Land rights in Africa are about people, not paperwork
Prindex (Ibrahima Ka and Cynthia Burning)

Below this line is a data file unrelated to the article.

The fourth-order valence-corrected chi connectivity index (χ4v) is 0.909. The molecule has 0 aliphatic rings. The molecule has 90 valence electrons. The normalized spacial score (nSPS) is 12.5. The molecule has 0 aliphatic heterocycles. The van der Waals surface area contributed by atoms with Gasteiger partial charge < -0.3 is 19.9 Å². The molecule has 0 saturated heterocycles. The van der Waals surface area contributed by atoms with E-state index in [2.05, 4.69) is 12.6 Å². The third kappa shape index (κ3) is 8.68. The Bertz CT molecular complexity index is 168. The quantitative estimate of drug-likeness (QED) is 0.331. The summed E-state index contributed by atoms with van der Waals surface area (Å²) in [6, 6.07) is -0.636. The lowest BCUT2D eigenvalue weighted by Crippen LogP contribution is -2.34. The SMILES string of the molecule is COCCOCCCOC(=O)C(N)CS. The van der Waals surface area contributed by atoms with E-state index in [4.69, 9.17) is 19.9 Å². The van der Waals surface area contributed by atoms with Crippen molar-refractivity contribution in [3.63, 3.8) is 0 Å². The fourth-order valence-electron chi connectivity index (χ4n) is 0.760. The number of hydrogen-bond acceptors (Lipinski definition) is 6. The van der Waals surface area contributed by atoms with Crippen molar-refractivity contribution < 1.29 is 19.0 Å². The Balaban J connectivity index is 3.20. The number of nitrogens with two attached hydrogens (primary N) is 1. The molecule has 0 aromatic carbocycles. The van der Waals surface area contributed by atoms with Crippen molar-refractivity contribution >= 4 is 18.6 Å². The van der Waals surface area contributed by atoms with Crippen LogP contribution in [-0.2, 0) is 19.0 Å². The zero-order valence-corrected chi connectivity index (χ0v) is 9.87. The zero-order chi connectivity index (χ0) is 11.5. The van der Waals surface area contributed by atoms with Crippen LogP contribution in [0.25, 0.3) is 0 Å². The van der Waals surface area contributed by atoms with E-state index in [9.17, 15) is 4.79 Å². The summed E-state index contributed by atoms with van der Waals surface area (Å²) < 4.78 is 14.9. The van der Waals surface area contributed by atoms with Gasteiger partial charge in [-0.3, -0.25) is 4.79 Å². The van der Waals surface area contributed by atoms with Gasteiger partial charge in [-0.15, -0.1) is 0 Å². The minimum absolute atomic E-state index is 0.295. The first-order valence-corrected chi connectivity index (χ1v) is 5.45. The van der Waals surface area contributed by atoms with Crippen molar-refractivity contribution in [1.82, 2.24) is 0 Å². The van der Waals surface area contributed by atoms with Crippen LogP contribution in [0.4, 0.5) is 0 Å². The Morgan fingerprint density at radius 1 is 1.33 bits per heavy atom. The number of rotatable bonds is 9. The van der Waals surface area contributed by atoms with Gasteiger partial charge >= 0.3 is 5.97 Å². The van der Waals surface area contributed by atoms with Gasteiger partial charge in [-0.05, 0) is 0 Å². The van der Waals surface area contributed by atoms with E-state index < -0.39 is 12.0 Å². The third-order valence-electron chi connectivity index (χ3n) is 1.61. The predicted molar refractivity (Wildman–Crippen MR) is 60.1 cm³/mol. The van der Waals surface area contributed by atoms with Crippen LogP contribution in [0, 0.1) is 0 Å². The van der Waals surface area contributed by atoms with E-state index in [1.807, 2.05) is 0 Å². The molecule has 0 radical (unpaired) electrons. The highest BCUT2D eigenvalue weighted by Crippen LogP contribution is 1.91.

Explores what the Prindex 2020 dataset tells us about land rights in sub-Saharan Africa. One in four people in Africa live with the fear of being evicted day-to-day: one of the highest rates in the world. Across 34 countries surveyed in sub-Saharan Africa, a staggering 121 million people said they felt insecure. Compared to other regions of the world, people in sub-Saharan Africa place far less weight on legal documentation when considering how secure they feel in their rights. Many people without any documents feel very secure because the customary systems in place are known and trusted by community members. Renters are almost always more insecure than owners. Women were many times more likely than men to feel insecure. This gender gap is greater than in most other regions of the world. Even women who have legally mandated rights to property after divorce or the death of a husband may be prevented from exercising their rights due to social norms and family pressure. Prindex data show that across the continent every country is different and is struggling with land tenure insecurity in different ways. The first step to improving people’s security is to better understand the drivers of insecurity in each place and among each group, especially the most vulnerable.